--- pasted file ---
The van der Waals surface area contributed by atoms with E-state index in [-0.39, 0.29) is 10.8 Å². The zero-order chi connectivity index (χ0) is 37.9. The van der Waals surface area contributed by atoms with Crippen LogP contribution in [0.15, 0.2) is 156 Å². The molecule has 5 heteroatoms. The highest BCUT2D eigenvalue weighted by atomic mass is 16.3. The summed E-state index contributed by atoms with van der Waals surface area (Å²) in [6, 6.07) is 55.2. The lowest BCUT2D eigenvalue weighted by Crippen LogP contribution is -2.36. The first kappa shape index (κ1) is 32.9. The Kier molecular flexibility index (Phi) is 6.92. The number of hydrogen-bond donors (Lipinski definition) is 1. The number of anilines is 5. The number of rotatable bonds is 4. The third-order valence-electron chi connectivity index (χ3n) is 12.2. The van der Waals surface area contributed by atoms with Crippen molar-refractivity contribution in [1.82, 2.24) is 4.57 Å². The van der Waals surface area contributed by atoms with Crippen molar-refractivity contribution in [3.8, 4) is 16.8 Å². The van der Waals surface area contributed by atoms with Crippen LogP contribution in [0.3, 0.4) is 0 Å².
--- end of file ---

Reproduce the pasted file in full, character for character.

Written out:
The van der Waals surface area contributed by atoms with E-state index in [-0.39, 0.29) is 10.8 Å². The zero-order chi connectivity index (χ0) is 37.9. The van der Waals surface area contributed by atoms with Crippen LogP contribution in [0.15, 0.2) is 156 Å². The molecule has 5 heteroatoms. The highest BCUT2D eigenvalue weighted by atomic mass is 16.3. The summed E-state index contributed by atoms with van der Waals surface area (Å²) in [6, 6.07) is 55.2. The lowest BCUT2D eigenvalue weighted by Crippen LogP contribution is -2.36. The first kappa shape index (κ1) is 32.9. The Kier molecular flexibility index (Phi) is 6.92. The number of hydrogen-bond donors (Lipinski definition) is 1. The number of anilines is 5. The number of rotatable bonds is 4. The third-order valence-electron chi connectivity index (χ3n) is 12.2. The van der Waals surface area contributed by atoms with Crippen molar-refractivity contribution in [1.82, 2.24) is 4.57 Å². The van der Waals surface area contributed by atoms with Crippen molar-refractivity contribution in [3.8, 4) is 16.8 Å². The van der Waals surface area contributed by atoms with Crippen LogP contribution in [0.3, 0.4) is 0 Å².